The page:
Tropical Storm HENRI (Text)

Tropical Storm Henri Discussion Number   9...Corrected
NWS National Hurricane Center Miami FL       AL082021
1100 PM AST Tue Aug 17 2021

Corrected speed of motion in the second paragraph.

Henri's appearance on satellite imagery has remained more or less 
steady-state, featuring a small CDO with additional convective 
banding along the eastern side of the circulation. However, the 
earlier mid-level eye feature that was trying to develop on radar 
from Bermuda has recently become more ill-defined, possibly due to 
some dry-air being entrained into the inner-core of the storm. The 
latest Dvorak subjective estimates from SAB and TAFB were T3.0/45 kt 
and T3.5/55 kt, respectively. In addition, a 2336 UTC ASCAT-A pass 
had lower peak wind retrievals than what was found earlier today, 
but this instrument may not be quite able to sample the relatively 
small tropical cyclone core observed on radar. For now, the initial 
intensity will be held at 55 kt, though this estimate could be a bit 
generous given the recent scatterometer data.
Henri has begun a more pronounced motion to the west-southwest, and 
the latest initial motion is estimated at 255/07 kt. An amplified 
mid- to upper-tropospheric ridge located northwest of Henri is 
expected to keep the storm on a west-southwestward or westward 
heading in the short term.  However this ridge will begin to 
gradually erode as an mid- to upper-level trough propagates eastward 
to the Eastern United States. This should allow Henri to start 
gaining latitude by 48 hours, turning toward the northwest, north, 
and then northeast as the mid-level ridging redevelops southeast of 
the cyclone. There remains a large amount of spread in the guidance, 
with the stronger regional hurricane models on the left side, while 
the weaker global models remain more on the right side of the 
guidance envelope. In general though, there was another westward 
shift in the guidance suite, so the latest NHC forecast track was 
adjusted again in that direction, and is in closest agreement to the 
HCCA guidance aid.  
The intensity forecast in the short-term is tricky. Last night and 
this morning, Henri's deep convection was been able to propagate 
into its up-shear quadrant, in spite of light to moderate 
northwesterly shear importing fairly dry mid-latitude air from the 
north. Consequently, the storm has been able to intensify and become 
more axis-symmetrical. Over the past few hours, however, the 
convection to the northwest of the center has eroded once again on 
Bermuda radar, likely due to dry air entrainment by the 
aforementioned vertical wind shear. On the other hand, the tropical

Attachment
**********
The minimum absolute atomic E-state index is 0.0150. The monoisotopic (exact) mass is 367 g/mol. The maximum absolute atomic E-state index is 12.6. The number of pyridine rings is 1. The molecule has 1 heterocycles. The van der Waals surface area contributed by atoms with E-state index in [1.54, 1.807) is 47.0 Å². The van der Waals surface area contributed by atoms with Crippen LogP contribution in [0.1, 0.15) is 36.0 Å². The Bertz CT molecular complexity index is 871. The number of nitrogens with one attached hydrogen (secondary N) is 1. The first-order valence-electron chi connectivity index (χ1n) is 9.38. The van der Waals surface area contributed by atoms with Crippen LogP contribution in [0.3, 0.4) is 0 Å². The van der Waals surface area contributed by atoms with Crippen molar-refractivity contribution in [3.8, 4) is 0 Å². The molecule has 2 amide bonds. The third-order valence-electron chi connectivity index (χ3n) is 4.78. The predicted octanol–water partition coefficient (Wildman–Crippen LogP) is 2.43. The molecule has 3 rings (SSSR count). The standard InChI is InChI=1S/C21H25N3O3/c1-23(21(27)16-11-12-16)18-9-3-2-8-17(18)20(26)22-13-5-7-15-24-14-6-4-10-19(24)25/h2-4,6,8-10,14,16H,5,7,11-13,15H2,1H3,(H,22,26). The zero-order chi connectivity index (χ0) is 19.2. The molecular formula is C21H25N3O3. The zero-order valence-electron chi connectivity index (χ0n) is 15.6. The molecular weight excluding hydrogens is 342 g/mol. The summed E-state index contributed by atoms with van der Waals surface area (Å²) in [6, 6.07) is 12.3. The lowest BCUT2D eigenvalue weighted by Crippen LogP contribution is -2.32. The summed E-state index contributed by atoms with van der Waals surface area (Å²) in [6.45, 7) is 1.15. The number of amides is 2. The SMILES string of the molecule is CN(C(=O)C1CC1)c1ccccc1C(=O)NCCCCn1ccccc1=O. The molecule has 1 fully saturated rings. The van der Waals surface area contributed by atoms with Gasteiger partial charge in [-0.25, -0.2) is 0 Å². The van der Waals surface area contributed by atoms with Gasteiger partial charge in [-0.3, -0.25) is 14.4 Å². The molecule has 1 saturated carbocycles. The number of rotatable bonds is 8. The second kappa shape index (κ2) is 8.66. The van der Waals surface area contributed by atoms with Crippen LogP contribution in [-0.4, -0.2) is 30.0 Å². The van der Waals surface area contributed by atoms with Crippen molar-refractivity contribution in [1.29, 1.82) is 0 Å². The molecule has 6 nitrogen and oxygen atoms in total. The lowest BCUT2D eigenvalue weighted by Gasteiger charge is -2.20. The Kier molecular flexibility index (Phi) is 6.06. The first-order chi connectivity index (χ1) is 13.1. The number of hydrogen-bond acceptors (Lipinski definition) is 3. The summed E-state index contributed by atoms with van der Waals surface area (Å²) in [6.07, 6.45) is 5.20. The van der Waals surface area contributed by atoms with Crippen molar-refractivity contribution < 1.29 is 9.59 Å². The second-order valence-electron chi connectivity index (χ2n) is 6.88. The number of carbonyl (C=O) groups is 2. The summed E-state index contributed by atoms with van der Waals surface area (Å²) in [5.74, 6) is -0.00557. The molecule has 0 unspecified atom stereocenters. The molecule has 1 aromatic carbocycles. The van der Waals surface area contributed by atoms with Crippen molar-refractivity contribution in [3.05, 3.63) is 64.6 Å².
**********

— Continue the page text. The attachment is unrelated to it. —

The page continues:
cyclone is currently over sea-surface temperatures above 29 C, which 
will likely allow for significant boundary layer recovery of dry 
mid-level air that is able to get into the inner core. Thus, even as 
northerly vertical wind shear increases over the next 24 hours, 
Henri is expected to maintain its intensity. After 60 hours, this 
northerly shear is expected to subside, and Henri will have an 
opportunity to intensify towards the end of the forecast. The latest 
NHC intensity forecast is quite similar to the previous one for the 
first 60 hours, but is a little stronger in the latter time periods, 
blending the reliable HCCA guidance with the more aggressive 
regional hurricane models (HWRF, COAMPS-TC).
INIT  18/0300Z 30.0N  65.1W   55 KT  65 MPH
 12H  18/1200Z 29.9N  66.0W   60 KT  70 MPH
 24H  19/0000Z 29.8N  67.7W   60 KT  70 MPH
 36H  19/1200Z 29.8N  69.5W   60 KT  70 MPH
 48H  20/0000Z 30.1N  71.1W   60 KT  70 MPH
 60H  20/1200Z 30.9N  72.0W   60 KT  70 MPH
 72H  21/0000Z 32.0N  71.9W   70 KT  80 MPH
 96H  22/0000Z 36.6N  69.4W   80 KT  90 MPH
120H  23/0000Z 40.2N  65.0W   80 KT  90 MPH
Forecaster Papin/Brown

Standard version of this page

Alternate Formats
About Alternates - E-Mail Advisories - RSS Feeds

Cyclone Forecasts
Latest Advisory - Past Advisories - About Advisories

Marine Forecasts
Latest Products - About Marine Products

Tools & Data
Satellite Imagery - US Weather Radar - Aircraft Recon - Local Data Archive - Forecast Verification - Deadliest/Costliest/Most Intense

Learn About Hurricanes
Storm Names Wind Scale - Prepare - Climatology - NHC Glossary - NHC Acronyms - Frequently Asked Questions - AOML Hurricane-Research Division

About Us
About NHC - Mission/Vision - Other NCEP Centers - NHC Staff - Visitor Information - NHC Library

Contact Us

NOAA/ National Weather Service
National Centers for Environmental Prediction
National Hurricane Center
11691 SW 17th Street
Miami, Florida, 33165-2149 USA
Privacy Policy
About Us
Career Opportunities
Page last modified: Monday, 06-Dec-2021 12:09:17 UTC